When I worked with children in the library, one of the concepts that seemed hard for the little ones to remember was the difference between fiction and nonfiction.
They seemed to know that one was “real” and the other “made up,” but they’d often get them backward. My theory is that students were confused because both “fact” and “fiction” start with the letter F. They thought fiction books were factual. I was usually able to help them understand that fiction was where you would find stories, and nonfiction was where you’d find information.
That explanation, of course, is a vast oversimplification. Most plays, for example, are in the nonfiction 800s section. The same is true for many classic works of literature like “The Iliad” and “The Odyessy” by Homer. Fairy tales are clearly imaginative stories, but they are classified in the nonfiction section, 398.2 to be precise. So not everything in nonfiction is what we would consider “factual.”
Recently, I’ve been contemplating the reverse as well. I’ve been struck by how much truth can be found in fiction. I’m not talking about novels based on historical figures. I’m thinking of the deeper truths we can learn when transported into a good story.
When writing fiction, an author has the opportunity to speak their truth through the story they weave. When reading fiction, we have a chance to step into that author’s understanding of the world. For example, I may never travel to Columbia, and I’ll certainly never be a Columbian immigrant to the United States. Still, when I read Patricia Engel’s book “Infinite Country” I was able to get a glimpse into that life. The book opened my eyes to the hardships of separation, the hopes for improved circumstances and the difficulty of leaving one’s family and home culture.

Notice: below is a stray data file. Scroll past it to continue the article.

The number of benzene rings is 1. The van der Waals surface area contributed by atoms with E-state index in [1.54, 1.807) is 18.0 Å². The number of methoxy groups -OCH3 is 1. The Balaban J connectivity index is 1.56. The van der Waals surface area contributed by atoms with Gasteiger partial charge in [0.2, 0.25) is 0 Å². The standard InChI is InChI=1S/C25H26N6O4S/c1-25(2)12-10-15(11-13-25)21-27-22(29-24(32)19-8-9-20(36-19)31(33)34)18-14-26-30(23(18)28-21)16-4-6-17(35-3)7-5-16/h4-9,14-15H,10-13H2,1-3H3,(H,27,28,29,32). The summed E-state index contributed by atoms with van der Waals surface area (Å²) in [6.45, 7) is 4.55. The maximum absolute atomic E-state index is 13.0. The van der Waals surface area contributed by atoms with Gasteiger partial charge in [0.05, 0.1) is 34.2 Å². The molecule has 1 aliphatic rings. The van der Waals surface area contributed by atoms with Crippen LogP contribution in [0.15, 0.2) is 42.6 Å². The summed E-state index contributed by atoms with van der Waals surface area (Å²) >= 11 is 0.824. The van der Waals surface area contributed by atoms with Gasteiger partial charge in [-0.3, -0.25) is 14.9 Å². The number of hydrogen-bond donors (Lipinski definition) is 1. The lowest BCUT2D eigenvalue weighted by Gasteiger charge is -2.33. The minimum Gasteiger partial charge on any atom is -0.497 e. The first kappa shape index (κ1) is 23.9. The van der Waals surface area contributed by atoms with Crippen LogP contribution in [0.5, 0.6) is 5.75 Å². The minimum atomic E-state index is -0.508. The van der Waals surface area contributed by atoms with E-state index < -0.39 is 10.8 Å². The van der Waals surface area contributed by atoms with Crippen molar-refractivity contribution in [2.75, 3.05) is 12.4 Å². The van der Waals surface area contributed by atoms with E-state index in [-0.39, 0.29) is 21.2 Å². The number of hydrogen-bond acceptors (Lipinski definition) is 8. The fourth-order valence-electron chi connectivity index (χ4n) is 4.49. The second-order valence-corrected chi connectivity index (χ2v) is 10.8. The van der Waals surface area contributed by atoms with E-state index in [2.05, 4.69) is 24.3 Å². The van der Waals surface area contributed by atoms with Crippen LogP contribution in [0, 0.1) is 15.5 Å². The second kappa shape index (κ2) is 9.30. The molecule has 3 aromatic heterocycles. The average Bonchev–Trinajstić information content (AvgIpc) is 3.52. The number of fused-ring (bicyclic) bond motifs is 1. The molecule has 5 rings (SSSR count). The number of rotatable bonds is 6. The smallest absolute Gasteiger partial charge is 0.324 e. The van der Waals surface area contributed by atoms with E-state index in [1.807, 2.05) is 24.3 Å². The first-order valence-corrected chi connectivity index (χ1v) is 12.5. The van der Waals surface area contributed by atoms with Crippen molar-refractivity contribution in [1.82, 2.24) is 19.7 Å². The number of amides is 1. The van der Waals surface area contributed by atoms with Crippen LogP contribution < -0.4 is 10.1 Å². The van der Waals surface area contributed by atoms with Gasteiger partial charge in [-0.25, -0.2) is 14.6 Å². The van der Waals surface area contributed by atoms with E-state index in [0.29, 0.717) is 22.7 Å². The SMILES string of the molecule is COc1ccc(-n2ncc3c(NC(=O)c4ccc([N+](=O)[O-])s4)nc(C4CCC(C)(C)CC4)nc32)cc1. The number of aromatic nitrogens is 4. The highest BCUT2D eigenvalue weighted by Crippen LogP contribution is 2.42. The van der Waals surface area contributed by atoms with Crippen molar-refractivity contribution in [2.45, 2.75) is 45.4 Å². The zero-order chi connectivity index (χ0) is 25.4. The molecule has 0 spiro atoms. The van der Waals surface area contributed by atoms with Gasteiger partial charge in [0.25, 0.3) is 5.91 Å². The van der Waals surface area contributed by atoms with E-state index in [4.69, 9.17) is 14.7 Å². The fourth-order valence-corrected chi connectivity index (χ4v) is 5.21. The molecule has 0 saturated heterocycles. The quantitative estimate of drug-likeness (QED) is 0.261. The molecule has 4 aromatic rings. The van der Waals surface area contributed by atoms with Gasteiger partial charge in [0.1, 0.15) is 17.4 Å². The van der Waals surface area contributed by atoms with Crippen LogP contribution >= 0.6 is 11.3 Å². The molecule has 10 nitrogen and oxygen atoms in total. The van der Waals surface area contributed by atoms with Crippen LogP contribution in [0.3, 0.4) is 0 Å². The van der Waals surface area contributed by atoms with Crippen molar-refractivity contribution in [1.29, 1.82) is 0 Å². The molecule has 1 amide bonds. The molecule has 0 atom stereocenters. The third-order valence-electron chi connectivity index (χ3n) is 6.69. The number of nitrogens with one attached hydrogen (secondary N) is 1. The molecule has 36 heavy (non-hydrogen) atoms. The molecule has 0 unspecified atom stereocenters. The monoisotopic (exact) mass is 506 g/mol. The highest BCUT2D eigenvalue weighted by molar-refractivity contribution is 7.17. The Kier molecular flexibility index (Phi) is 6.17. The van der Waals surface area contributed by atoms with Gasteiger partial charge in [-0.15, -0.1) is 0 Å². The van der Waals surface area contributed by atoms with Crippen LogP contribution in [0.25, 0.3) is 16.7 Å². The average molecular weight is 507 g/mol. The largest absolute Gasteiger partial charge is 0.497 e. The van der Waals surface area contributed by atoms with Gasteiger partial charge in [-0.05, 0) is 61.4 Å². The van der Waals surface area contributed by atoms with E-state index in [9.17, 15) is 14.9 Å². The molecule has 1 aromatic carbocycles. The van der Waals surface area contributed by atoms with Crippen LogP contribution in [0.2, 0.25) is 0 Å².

Author Daniel H. Pink said that “Empathy is about standing in someone else’s shoes, feeling with his or her heart, seeing with his or her eyes.” If this is the case, reading fiction is an excellent way to develop empathy for others. Reading books written by authors who have lived in different circumstances or cultures other than your own can connect you with those people’s lives in profound and meaningful ways.
I’ve read some excellent books that fall into this category lately, in addition to “Infinite Country,” including:
• “Pachinko” by Min Jin Lee – shares the lives of Korean immigrants in Japan in the early 1900s
• “Map of Salt and Stars” by Zeyn Joukhadar – a dual-timeline novel about a young Syrian refugee and a medieval adventurer
• “The Girl With the Louding Voice” by Abi Dare – the story of a young Nigerian girl finding her path out of poverty
• “A Woman is No Man” by Etaf Rum – a glimpse into the lives of three generations of Palestinian-American women
• “The Night Watchman” by Louise Ehrlich – examines life on and off the Turtle Mountain Reservation in the 1950s
• “The Mountains Sing” by Nguyen Phan Que Mai – follows multiple generations of a family in war-torn Vietnam
• “Homegoing” by Yaa Gyasi – shows the powerful legacy of chance and privilege across generations of a Ghanan family
• “The Vanishing Half” by Brit Bennett – examines the difference perceived race makes in the lives of twin sisters
In the novel “The Stranger,” Albert Camus writes, “Fiction is the lie through which we tell the truth.” If you’d like to learn from made-up stories that point to someone else’s reality, come on into the library. We’ll be happy to help you find some truth from fiction.